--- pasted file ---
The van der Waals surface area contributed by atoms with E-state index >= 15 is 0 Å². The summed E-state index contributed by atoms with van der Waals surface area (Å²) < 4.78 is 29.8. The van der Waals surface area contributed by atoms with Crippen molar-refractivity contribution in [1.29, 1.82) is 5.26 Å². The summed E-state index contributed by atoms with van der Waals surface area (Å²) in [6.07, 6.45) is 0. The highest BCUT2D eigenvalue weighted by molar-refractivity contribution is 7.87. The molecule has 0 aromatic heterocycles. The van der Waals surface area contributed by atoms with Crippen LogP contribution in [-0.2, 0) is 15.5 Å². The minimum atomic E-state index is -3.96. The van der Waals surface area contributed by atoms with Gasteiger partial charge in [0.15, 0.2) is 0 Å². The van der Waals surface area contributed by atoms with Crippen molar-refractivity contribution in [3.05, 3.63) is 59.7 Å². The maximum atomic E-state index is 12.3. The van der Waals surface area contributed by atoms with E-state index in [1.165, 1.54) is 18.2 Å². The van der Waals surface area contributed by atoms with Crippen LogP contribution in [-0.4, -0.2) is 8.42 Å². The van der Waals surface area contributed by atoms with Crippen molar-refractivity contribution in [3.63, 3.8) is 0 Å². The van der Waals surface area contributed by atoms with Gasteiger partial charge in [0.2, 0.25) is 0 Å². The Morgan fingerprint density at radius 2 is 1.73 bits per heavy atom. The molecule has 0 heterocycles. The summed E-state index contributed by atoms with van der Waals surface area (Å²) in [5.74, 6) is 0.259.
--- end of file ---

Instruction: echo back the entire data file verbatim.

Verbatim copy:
The van der Waals surface area contributed by atoms with E-state index >= 15 is 0 Å². The summed E-state index contributed by atoms with van der Waals surface area (Å²) < 4.78 is 29.8. The van der Waals surface area contributed by atoms with Crippen molar-refractivity contribution in [1.29, 1.82) is 5.26 Å². The summed E-state index contributed by atoms with van der Waals surface area (Å²) in [6.07, 6.45) is 0. The highest BCUT2D eigenvalue weighted by molar-refractivity contribution is 7.87. The molecule has 0 aromatic heterocycles. The van der Waals surface area contributed by atoms with Crippen LogP contribution in [-0.2, 0) is 15.5 Å². The minimum atomic E-state index is -3.96. The van der Waals surface area contributed by atoms with Gasteiger partial charge in [0.15, 0.2) is 0 Å². The van der Waals surface area contributed by atoms with Crippen molar-refractivity contribution in [3.05, 3.63) is 59.7 Å². The maximum atomic E-state index is 12.3. The van der Waals surface area contributed by atoms with E-state index in [1.165, 1.54) is 18.2 Å². The van der Waals surface area contributed by atoms with Crippen LogP contribution in [-0.4, -0.2) is 8.42 Å². The van der Waals surface area contributed by atoms with Crippen molar-refractivity contribution in [3.63, 3.8) is 0 Å². The van der Waals surface area contributed by atoms with Gasteiger partial charge in [0.2, 0.25) is 0 Å². The Morgan fingerprint density at radius 2 is 1.73 bits per heavy atom. The molecule has 0 heterocycles. The summed E-state index contributed by atoms with van der Waals surface area (Å²) in [5.74, 6) is 0.259.